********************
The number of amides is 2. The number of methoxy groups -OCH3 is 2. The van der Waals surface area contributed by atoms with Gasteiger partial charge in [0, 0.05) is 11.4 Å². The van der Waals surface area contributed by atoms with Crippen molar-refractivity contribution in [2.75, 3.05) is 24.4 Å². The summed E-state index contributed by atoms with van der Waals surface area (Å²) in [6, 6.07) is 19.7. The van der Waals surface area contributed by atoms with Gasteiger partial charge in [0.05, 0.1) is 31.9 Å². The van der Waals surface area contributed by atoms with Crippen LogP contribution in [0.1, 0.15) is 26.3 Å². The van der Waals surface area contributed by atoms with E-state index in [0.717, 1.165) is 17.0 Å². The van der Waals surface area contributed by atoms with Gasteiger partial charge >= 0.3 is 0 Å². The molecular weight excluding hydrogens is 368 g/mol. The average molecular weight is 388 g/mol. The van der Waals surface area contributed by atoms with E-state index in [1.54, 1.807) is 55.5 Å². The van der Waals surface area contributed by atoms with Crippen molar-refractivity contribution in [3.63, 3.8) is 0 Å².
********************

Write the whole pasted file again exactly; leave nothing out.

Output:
The number of amides is 2. The number of methoxy groups -OCH3 is 2. The van der Waals surface area contributed by atoms with Gasteiger partial charge in [0, 0.05) is 11.4 Å². The van der Waals surface area contributed by atoms with Crippen molar-refractivity contribution in [2.75, 3.05) is 24.4 Å². The summed E-state index contributed by atoms with van der Waals surface area (Å²) in [6, 6.07) is 19.7. The van der Waals surface area contributed by atoms with Gasteiger partial charge in [0.05, 0.1) is 31.9 Å². The van der Waals surface area contributed by atoms with Crippen LogP contribution in [0.1, 0.15) is 26.3 Å². The van der Waals surface area contributed by atoms with E-state index in [0.717, 1.165) is 17.0 Å². The van der Waals surface area contributed by atoms with Gasteiger partial charge >= 0.3 is 0 Å². The molecular weight excluding hydrogens is 368 g/mol. The average molecular weight is 388 g/mol. The van der Waals surface area contributed by atoms with E-state index in [1.54, 1.807) is 55.5 Å². The van der Waals surface area contributed by atoms with Crippen molar-refractivity contribution in [3.63, 3.8) is 0 Å².